Ashes paper talk

The match remains delicately poised after a fascinating day's play in Nottingham in which 19-year-old spinner Ashton Agar etched his name in Ashes folklore.

Last Updated: 12/07/13 at 09:34 Post Comment

Paul Hayward - Daily Telegraph

The greatest innings by a No 11 batsman in Test cricket was also one of the finest in Ashes history, because it arrived from the bat of a 19-year-old with his team dangling at 117 for nine. Add those extra elements of youth and pressure to a swashbuckling knock of 98 and Ashton Charles Agar was guaranteed a place in folklore 24 hours after taking delivery of his Baggy Green cap.

Mike Selvey - Guardian

Only two days in and already this series has contained enough drama, twists and turns for HBO to have commissioned it for a box set. If Wednesday brought mayhem under gloomy skies as the bowlers ran riot, the second sunlit day provided a cricket story of a kind unmatched as long as Tests have been played. Barely 24 hours previously Ashton Agar, a teenager not even included among Australian pen portraits in the match programme, had been one of the longest shots ever to be selected for an Ashes Test as he was presented with his cap by Glenn McGrath. That status has changed somewhat: from anonymity he finds himself one of the most celebrated of Australians. How swiftly can such things happen.

Mike Atherton - The Times

Careers and reputations are made and broken in Ashes cricket. Yesterday, 19-year-old Ashton Agar, hitherto unknown in England, made certain that his name would go down in Ashes folklore when he hauled the Australian team off their knees. Agar propelled them not only to a first-innings lead, but a position of considerable strength. It was the kind of innings whose effects may be long-lasting.

Chloe Saltau - Sydney Morning Herald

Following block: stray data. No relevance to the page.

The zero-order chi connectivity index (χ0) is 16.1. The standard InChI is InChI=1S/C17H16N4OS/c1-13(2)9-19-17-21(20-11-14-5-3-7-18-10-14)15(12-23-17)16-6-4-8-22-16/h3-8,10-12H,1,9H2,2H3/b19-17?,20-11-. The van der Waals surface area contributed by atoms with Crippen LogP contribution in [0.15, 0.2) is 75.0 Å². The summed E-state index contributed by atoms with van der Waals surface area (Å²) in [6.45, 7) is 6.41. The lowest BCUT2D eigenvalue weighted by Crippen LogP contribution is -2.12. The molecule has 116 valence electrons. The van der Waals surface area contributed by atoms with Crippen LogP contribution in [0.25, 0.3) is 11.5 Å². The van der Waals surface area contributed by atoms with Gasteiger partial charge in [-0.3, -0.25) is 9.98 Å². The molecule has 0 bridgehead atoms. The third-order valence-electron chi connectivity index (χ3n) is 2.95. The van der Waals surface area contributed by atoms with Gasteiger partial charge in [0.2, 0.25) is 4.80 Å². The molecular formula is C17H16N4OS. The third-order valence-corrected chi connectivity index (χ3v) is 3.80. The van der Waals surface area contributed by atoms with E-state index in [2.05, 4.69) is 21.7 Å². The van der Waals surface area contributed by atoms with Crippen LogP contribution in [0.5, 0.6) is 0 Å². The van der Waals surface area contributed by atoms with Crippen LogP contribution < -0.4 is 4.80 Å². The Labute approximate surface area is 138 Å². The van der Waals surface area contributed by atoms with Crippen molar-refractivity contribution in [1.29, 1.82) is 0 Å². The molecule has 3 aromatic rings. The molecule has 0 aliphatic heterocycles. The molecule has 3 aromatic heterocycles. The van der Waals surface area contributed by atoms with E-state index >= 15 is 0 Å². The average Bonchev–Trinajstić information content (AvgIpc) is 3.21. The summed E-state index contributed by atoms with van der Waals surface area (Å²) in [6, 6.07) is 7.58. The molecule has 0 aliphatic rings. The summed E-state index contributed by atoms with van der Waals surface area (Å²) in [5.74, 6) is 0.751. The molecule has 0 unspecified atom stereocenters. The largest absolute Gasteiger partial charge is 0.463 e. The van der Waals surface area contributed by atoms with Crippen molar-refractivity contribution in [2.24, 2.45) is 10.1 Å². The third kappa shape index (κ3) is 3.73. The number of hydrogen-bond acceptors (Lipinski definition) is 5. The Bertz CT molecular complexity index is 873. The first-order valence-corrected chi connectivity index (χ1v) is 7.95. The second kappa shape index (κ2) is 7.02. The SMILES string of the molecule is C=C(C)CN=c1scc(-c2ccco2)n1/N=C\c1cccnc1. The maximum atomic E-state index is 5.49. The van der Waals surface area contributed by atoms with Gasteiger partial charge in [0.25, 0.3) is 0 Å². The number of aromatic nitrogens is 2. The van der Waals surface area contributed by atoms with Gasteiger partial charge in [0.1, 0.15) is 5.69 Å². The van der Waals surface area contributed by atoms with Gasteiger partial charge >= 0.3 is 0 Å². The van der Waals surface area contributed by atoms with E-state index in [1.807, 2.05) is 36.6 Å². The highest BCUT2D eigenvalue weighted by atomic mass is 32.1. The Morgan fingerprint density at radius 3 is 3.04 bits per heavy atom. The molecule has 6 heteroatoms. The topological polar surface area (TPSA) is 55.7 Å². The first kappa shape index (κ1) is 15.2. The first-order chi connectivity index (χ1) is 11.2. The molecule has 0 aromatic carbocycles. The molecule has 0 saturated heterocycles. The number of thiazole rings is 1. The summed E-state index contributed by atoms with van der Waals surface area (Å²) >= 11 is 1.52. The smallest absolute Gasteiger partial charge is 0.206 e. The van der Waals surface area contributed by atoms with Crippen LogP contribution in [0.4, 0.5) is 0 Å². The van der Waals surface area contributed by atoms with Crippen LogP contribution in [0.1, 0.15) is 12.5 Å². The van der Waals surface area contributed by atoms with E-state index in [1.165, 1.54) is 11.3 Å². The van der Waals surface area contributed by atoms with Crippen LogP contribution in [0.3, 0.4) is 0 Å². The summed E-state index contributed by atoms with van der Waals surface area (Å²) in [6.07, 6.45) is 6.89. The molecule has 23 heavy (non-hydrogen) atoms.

England claims it was robbed of Jonathan Trott's wicket in the worst of three contentious umpiring decisions during the first Ashes Test. Trott was judged lbw by TV umpire Marais Erasmus during a critical patch of play before tea on day two. The original decision, from on-field umpire Aleem Dar, was not out but the Australians asked for a review under the Decision Review System. Fast bowler Jimmy Anderson said Trott was adamant he edged the ball onto his pad, and the decision was made despite there being no compelling evidence about a nick, and in the absence of a side-on angle from Hot Spot.

Greg Baum - The (Melbourne) Age

As Stan McCabe compiled a masterful 232 in an Ashes Test at Trent Bridge in 1938, Don Bradman summoned teammates to the balcony of the unprepossessing Edwardian pavilion, saying that they would never see anything like this again. On Thursday Michael Clarke must have importuned his charges to pause in their wound-licking and join him on the selfsame balcony to watch Ashton Agar play an innings that surely no one will see again. When it was done, he even could have offered Agar the same salutation that Bradman did McCabe: "If I could play an innings like that, I'd be a proud man."

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